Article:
Monday, 8 February 2010

Conference report: Women, political blogging and the future of the left

I seem to spend an inordinate amount of time these days sitting in sessions about New Media and politics in which men tell women why women don't blog. The New Media debate at the Progressive London conference this month was exciting, and uplifting, and full of cutting-edge ideas about How to Use the Internet to Re-energise the British Left, and at the end of his speech, Andy Newman made a little, throwaway comment which made me feel as if all the air had been kicked out of my chest in one go.

"Not many women are really involved in blogging, because the blogosphere is quite pugnacious."

In other words, this brave new world of ideas is much too rough for girls. In other words, keep to your corner of the playground before the nasty boys push you around any more.

When men are telling women why women don't write about politics, they have a tendency to think of feminist politics as a niche subject, a fad, a schema somehow separated from the rest of political thought and action by a magical door of selective oversight. Coincidentally, whilst the New Media panellists were debating the apparent lack of female involvement in this new age of online activism, Matty Mitford was describing the progress of the Boris Keep Your Promise campaign in a much less well-attended Capital Woman session next door.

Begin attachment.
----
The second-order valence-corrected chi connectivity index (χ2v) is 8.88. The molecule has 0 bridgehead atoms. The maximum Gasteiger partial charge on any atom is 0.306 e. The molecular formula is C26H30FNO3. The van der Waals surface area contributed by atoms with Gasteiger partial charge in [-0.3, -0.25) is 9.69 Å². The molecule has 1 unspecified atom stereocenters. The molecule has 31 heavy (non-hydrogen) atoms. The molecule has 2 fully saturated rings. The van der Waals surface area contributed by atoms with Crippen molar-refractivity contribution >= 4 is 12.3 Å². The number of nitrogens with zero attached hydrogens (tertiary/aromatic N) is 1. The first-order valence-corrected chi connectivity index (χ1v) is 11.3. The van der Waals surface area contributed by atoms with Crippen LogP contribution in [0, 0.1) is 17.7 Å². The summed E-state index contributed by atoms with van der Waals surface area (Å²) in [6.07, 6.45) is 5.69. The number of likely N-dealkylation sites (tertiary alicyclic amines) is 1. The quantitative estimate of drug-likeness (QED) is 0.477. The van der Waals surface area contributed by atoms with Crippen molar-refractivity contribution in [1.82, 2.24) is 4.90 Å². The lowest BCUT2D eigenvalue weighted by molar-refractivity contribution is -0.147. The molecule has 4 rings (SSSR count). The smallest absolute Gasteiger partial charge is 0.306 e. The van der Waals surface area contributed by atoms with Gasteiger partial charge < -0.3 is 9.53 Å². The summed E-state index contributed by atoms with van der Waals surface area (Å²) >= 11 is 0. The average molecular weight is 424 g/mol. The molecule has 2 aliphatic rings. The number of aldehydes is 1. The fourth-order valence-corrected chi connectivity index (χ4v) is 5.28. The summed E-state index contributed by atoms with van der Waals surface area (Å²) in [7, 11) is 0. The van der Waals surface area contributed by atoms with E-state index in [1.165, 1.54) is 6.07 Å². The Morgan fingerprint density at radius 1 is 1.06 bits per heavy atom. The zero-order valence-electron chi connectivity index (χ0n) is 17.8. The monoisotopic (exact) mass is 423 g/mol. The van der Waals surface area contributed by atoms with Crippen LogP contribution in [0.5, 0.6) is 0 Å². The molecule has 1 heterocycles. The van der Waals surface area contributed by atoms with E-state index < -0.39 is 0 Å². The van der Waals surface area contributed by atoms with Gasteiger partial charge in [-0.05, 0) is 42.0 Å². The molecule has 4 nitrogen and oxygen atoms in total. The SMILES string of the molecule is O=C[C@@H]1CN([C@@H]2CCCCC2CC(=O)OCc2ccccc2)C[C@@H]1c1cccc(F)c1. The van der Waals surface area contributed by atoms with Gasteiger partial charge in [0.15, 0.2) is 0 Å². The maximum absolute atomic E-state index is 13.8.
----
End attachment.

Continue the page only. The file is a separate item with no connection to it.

Boris Keep Your Promise is a multi-platform feminist, liberal coalition designed to embarrass the Mayor into keeping his election pledge to save London's rape crisis centres. The internet has been essential in this campaign: activists blogged, tweeted and made a massive hypertextual fuss, pointing out that the amount of money required to save London's one remaining rape crisis centre was exactly the same as Boris Johnson's £250,000 yearly salary from The Telegraph, a sum he described as 'chickenfeed'.

Mayor Johnson's 2008 manifesto, in which he had pledged the rape crisis funding that City Hall officials were later forced to admit had not been prioritised, was quickly removed from the internet - but to no avail. On the 21st of October 2009, The London Assembly voted by a large majority to demand that the Mayor of London deliver the £744,000 a year he promised in his election campaign. Boris Keep Your Promise has been a coup for the left in London, it has been a flashpoint for internet activism in Britain, and it has been a victory for practical feminism. By challenging the right on small matters like whether they believe funding rape crisis centres is less important than keeping £750,000 in the City Hall PR budget, the Left can win victories. This is valuable campaining territory that is being lost in the wash of misogyny that pollutes the liberal blogosphere.

The offhand way in which Newman's comment was made was what truly shocked me. Even if it were true that women don't blog, even if it weren't the case that thousands of brave, brilliant women from across the country and the world are right this minute raising their voices and debating online despite a great deal of targeted misogyny, Mr Newman and others on the panel made it seem that the presumed non-presence of over 50% of the population in the biggest conversation on earth was somehow a side issue.